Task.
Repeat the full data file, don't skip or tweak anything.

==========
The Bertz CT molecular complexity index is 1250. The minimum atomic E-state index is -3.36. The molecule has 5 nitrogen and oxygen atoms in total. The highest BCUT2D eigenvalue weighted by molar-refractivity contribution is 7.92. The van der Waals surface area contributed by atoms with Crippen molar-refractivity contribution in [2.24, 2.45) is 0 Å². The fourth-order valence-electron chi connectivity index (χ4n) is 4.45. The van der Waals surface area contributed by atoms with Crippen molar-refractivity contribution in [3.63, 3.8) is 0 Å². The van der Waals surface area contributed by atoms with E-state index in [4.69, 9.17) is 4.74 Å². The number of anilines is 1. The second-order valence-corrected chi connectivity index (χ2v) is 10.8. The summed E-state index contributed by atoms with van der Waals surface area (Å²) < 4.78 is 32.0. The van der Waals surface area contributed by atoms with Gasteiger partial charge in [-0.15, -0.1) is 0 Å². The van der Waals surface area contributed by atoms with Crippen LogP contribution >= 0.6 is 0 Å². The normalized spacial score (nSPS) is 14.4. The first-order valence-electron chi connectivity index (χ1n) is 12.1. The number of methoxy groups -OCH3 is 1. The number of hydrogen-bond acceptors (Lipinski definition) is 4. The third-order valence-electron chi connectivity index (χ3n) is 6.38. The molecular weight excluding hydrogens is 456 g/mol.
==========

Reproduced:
The Bertz CT molecular complexity index is 1250. The minimum atomic E-state index is -3.36. The molecule has 5 nitrogen and oxygen atoms in total. The highest BCUT2D eigenvalue weighted by molar-refractivity contribution is 7.92. The van der Waals surface area contributed by atoms with Crippen molar-refractivity contribution in [2.24, 2.45) is 0 Å². The fourth-order valence-electron chi connectivity index (χ4n) is 4.45. The van der Waals surface area contributed by atoms with Crippen molar-refractivity contribution in [3.63, 3.8) is 0 Å². The van der Waals surface area contributed by atoms with E-state index in [4.69, 9.17) is 4.74 Å². The number of anilines is 1. The second-order valence-corrected chi connectivity index (χ2v) is 10.8. The summed E-state index contributed by atoms with van der Waals surface area (Å²) < 4.78 is 32.0. The van der Waals surface area contributed by atoms with Gasteiger partial charge in [-0.15, -0.1) is 0 Å². The van der Waals surface area contributed by atoms with Crippen LogP contribution >= 0.6 is 0 Å². The normalized spacial score (nSPS) is 14.4. The first-order valence-electron chi connectivity index (χ1n) is 12.1. The number of methoxy groups -OCH3 is 1. The number of hydrogen-bond acceptors (Lipinski definition) is 4. The third-order valence-electron chi connectivity index (χ3n) is 6.38. The molecular weight excluding hydrogens is 456 g/mol.